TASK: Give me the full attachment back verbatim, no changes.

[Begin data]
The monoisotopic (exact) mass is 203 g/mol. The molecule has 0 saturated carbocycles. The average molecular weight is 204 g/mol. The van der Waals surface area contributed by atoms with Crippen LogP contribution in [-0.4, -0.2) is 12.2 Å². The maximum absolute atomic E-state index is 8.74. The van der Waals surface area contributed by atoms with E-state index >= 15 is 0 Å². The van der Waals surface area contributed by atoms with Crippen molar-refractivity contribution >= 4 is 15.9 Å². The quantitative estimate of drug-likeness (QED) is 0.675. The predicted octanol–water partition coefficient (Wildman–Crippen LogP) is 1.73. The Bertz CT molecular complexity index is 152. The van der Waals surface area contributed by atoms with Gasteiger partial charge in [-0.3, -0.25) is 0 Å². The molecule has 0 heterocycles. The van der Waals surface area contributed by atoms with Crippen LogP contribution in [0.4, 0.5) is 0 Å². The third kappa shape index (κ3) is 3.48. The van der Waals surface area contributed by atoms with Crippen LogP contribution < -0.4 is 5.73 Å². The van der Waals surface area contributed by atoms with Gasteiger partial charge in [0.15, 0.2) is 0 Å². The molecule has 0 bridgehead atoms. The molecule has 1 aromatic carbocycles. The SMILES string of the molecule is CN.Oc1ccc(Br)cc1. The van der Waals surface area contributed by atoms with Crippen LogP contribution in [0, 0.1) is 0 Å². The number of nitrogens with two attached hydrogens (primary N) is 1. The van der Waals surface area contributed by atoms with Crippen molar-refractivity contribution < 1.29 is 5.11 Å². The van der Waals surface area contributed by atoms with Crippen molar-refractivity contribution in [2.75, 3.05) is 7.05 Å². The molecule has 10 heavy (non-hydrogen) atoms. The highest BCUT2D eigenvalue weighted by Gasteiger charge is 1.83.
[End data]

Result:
The monoisotopic (exact) mass is 203 g/mol. The molecule has 0 saturated carbocycles. The average molecular weight is 204 g/mol. The van der Waals surface area contributed by atoms with Crippen LogP contribution in [-0.4, -0.2) is 12.2 Å². The maximum absolute atomic E-state index is 8.74. The van der Waals surface area contributed by atoms with E-state index >= 15 is 0 Å². The van der Waals surface area contributed by atoms with Crippen molar-refractivity contribution >= 4 is 15.9 Å². The quantitative estimate of drug-likeness (QED) is 0.675. The predicted octanol–water partition coefficient (Wildman–Crippen LogP) is 1.73. The Bertz CT molecular complexity index is 152. The van der Waals surface area contributed by atoms with Gasteiger partial charge in [-0.3, -0.25) is 0 Å². The molecule has 0 heterocycles. The van der Waals surface area contributed by atoms with Crippen LogP contribution in [0.4, 0.5) is 0 Å². The third kappa shape index (κ3) is 3.48. The van der Waals surface area contributed by atoms with Crippen LogP contribution < -0.4 is 5.73 Å². The van der Waals surface area contributed by atoms with Gasteiger partial charge in [0.15, 0.2) is 0 Å². The molecule has 0 bridgehead atoms. The molecule has 1 aromatic carbocycles. The SMILES string of the molecule is CN.Oc1ccc(Br)cc1. The van der Waals surface area contributed by atoms with Crippen LogP contribution in [0, 0.1) is 0 Å². The number of nitrogens with two attached hydrogens (primary N) is 1. The van der Waals surface area contributed by atoms with Crippen molar-refractivity contribution < 1.29 is 5.11 Å². The van der Waals surface area contributed by atoms with Crippen molar-refractivity contribution in [2.75, 3.05) is 7.05 Å². The molecule has 10 heavy (non-hydrogen) atoms. The highest BCUT2D eigenvalue weighted by Gasteiger charge is 1.83.